Each of the twin dangers of a vague law is an independent ground for finding a statute void for vagueness. Adley, 718 S.W.2d at 685.
See Hoffman Estates, 455 U.S. at 494-95, 102 S.Ct. 1186; State v. Garcia, 823 S.W.2d 793, 796-97 (Tex.App.-San Antonio 1992, pet. ref'd). Normally, where First Amendment rights are not involved, an accused must show, in his challenge to the statute on the basis of vagueness, that the statute is unconstitutional as applied to him in his situation; that it may be unconstitutional to others is not sufficient. Bynum, 767 S.W.2d at 774. However, where the statute is impermissibly vague in all its applications, a different rule applies. Briggs v. State, 740 S.W.2d 803, 806 (Tex.Crim.App. 1987); Anderson, 902 S.W.2d at 699.
ALTERNATIVE BASIS — FIRST AMENDMENT
As an alternative basis for our holding, we further find that section 39.03 (a)(3), (c) is overbroad and violates the First Amendment to the United States Constitution, applicable to the states by virtue of the Fourteenth Amendment. Olvera, 806 S.W.2d at 548 n. 2. Appellant raised this issue in the court below and it is included and briefed in his argument to this court. The State contends the issue was not raised on appeal, but briefs the issue nonetheless. The "brief must state concisely all issues or points presented for review. The statement of an issue or point will be treated as covering every subsidiary question that is fairly included." TEX.R.APP. P. 38.1 (e). Moreover, First Amendment considerations are intertwined with the vagueness issue. See Long, 931 S.W.2d at 288. In the area of First Amendment rights, stricter standards of permissible statutory vagueness apply to a statute. First amendment rights are not to be abridged or even chilled by statutory vagueness. 16A C.J.S. Constitutional Law § 459 at 483 (1984).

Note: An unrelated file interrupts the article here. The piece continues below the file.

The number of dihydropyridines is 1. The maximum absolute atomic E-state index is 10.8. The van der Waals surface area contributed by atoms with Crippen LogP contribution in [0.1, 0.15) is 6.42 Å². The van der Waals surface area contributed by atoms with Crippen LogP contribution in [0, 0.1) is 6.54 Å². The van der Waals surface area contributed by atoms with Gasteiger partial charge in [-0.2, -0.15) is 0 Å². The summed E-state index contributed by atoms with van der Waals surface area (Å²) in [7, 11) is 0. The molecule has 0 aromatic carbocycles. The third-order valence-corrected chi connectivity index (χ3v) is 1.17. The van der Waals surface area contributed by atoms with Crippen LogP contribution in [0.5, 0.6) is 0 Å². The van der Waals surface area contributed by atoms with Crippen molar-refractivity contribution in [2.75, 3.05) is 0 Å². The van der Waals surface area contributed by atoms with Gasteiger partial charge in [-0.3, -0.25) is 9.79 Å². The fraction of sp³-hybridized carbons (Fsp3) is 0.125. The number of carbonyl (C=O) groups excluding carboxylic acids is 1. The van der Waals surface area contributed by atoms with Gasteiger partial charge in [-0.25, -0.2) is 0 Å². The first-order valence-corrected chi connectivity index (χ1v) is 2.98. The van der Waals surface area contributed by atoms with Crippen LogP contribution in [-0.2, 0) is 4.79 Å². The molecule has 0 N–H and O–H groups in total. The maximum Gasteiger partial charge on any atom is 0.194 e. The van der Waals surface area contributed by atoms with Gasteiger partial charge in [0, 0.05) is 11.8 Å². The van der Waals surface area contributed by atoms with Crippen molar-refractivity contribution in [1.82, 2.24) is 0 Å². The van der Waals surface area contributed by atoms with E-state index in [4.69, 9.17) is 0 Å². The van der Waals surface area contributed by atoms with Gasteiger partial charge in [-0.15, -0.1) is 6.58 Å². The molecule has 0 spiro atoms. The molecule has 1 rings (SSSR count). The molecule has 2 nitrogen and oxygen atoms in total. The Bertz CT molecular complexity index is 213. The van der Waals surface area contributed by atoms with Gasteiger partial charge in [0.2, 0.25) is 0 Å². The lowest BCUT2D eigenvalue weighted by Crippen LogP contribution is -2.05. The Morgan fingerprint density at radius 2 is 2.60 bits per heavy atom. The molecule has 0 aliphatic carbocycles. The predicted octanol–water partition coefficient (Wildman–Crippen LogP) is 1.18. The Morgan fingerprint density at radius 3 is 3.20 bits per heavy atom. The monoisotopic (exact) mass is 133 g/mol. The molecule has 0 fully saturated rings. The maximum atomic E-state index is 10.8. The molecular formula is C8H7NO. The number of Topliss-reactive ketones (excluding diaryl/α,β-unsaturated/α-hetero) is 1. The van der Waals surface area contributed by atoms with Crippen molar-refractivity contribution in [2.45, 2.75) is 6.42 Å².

The State has, within its police power, the right to protect its legitimate interests. See Blanco v. State, 761 S.W.2d 38, 40 (Tex.App.-Houston [14th Dist.] 1988, no pet.) (citing Kovacs v. Cooper, 336 U.S. 77, 69 S.Ct. 448, 93 L.Ed. 513 (1949)). The right of the State is limited only by individual constitutional rights, such as First Amendment's free speech. Clark v. State, 665 S.W.2d 476, 482 (Tex.Crim.App. 1984). An attack on a statute as being overbroad is normally and traditionally reserved for complaints concerning alleged First Amendment violations. Bynum, 767 S.W.2d at 772.
Overbreadth is a term to describe a situation where a statute proscribes not only what may constitutionally be proscribed, but also forbids conduct which is protected, especially the First Amendment's safeguards of speech and press. The First Amendment literally forbids the abridgement only of "speech," but its protection does not end at the spoken or written word. Conduct may be sufficiently imbued with elements of communication to fall within the scope of the First and Fourteenth Amendments. See Texas v. Johnson, 491 U.S. 397, 404, 109 S.Ct. 2533, 105 L.Ed.2d 342 (1989); see also 16A C.J.S. Constitutional Law, § 459 at 484-85. Constitutional violations may also arise from the "chilling" effect of statutory provisions that fall short of direct prohibition against exercise of First Amendment rights. See Penny Saver Publications, Inc. v. Village of Hazel Crest, 905 F.2d 150, 154 (7th cir. 1990).